Politics & Policy

Why Cruz Is the Likely Choice at the Convention

(Gage Skidmore/Flickr)


I wouldn’t say that the GOP is falling in love with Ted Cruz, but maybe it’s falling in like.

In arguably the most improbable political season of our lifetimes, this fact has to rank high on the list of things no one could have seen coming. If they gave out report cards for first-term senators, Cruz would get an “F” in the “plays well with others” category. Party leaders believed that his 2013 gambit to shut down the government over Obamacare was a disaster for everyone but Cruz, and they have harbored a not-so-secret disdain for him since.

But that’s all over — at least for now.

Like Perseus pulling Medusa’s head out of a sack to petrify his enemies, Cruz has been able to dangle the prospect of a President Trump to strike fear in the hearts of even his biggest detractors.

Senator Lindsey Graham (R., S.C.) once said choosing between Donald Trump and Cruz was like choosing between being shot or poisoned. Graham chose his poison. He’s out there raising money for Cruz. Senate Majority Leader Mitch McConnell (R., Ky.), whose hatred for Cruz was the stuff of Sicilian blood feuds, seems to have reconciled himself to the fact that Cruz is the only person who can stop Trump. McConnell’s definitely not in love, but he recognizes that these are the cards we’ve all been dealt.

RELATED: Cruz Is a Safer General-Election Bet than Trump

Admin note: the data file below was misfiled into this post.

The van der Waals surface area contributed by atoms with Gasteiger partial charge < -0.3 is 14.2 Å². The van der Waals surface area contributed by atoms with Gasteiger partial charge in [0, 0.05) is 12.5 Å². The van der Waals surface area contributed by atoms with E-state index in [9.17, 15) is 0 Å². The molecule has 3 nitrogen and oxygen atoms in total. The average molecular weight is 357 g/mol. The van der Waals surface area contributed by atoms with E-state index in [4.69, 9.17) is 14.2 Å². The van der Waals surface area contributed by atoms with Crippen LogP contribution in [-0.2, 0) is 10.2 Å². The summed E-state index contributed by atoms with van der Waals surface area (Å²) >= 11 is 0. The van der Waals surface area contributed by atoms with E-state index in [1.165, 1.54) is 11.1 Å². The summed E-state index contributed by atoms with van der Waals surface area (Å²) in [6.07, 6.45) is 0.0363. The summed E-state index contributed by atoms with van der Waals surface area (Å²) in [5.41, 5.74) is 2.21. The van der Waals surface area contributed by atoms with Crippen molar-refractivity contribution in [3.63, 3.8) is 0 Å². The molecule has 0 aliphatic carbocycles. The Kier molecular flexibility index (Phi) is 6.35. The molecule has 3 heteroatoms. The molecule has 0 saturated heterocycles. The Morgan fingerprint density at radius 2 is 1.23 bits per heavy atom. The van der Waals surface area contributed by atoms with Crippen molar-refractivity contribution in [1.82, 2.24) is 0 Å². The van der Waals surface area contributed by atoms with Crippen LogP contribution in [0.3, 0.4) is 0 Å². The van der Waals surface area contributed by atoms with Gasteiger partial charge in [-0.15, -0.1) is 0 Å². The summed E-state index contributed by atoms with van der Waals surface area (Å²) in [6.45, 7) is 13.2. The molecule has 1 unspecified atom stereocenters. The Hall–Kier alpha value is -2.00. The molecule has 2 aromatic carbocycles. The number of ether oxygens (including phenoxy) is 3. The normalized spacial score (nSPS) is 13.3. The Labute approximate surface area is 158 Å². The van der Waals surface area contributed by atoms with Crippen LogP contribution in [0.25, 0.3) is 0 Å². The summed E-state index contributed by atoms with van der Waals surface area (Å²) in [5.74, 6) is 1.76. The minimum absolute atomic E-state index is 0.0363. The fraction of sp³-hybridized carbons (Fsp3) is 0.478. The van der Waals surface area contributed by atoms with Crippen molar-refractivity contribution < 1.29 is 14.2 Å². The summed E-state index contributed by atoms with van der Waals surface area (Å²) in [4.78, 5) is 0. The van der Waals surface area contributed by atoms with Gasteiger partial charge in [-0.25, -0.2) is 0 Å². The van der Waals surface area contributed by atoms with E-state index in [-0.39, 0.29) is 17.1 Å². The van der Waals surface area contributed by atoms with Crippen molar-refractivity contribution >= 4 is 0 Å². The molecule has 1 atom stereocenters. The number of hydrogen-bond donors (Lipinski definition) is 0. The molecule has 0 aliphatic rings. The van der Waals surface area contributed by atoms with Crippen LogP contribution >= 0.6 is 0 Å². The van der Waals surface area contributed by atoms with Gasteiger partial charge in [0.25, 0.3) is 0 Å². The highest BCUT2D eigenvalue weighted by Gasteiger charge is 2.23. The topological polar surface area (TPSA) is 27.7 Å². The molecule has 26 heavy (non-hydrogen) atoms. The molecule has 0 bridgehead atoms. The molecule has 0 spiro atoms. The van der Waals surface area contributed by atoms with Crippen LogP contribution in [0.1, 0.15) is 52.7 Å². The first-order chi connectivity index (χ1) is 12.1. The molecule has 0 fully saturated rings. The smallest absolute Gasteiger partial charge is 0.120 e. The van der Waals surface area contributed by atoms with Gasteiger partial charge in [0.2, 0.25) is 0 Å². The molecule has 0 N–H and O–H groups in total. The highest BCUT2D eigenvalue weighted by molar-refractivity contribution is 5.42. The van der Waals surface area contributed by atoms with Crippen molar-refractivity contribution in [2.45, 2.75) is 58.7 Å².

Team Cruz fears that people such as McConnell will use the convention in Cleveland this summer to reshuffle the deck and get a new deal — a new candidate more palatable to the establishment. “There is still distrust over whether or not the party is actually willing to accept Cruz as the nominee or if they’re using him to shut down Trump only to then stab Cruz in the back come summer,” Erick Erickson, a conservative talk-show host and Cruz backer, told the Washington Post.

The concern is understandable but overblown. Although a contested convention is likely, the “white knight” scenario, in which someone other than Cruz, Trump, or John Kasich swoops in and “steals” the nomination, is not.

RELATED: Trump and Cruz: A Tale of Two Campaigns, One of Which Is Competent

At an open convention, the delegates, not Republican National Committee Chairman Reince Priebus, are in charge of everything. Imagine if attendees of the great nerd conclave known as Comic-Con set the rules for Comic-Con. Now imagine someone proposed replacing a screening of the new X-Men movie with a mandatory day-long seminar on crop rotation in the 14th century. Would it happen?

#share#Yes, it’s theoretically possible that the delegates will choose a white knight, but that would happen only after days of deadlocked voting.

In other words, the delegates would have to really want someone other than Cruz. And given the Cruz campaign’s success at lining up huge numbers of sympathetic delegates, that seems unlikely.

RELATED: Ted Cruz Is Surging by Design

And would they really rally to House Speaker Paul Ryan (R., Wis.), the most-discussed potential savior? I doubt it.

Although there is no coherent ideological agenda implied by the term “anti-establishment,” it is a recognizable attitude. Trump and Cruz have very different philosophies. (For starters, Cruz has one.) But they are both avatars of the anti-establishment mood, a mood that will be well represented on the convention floor. It seems unlikely that delegates’ ultimate choice would be someone so synonymous with the establishment.

There’s also the fact that Paul Ryan doesn’t want the nomination, and there are precious few other figures of equal stature in the party.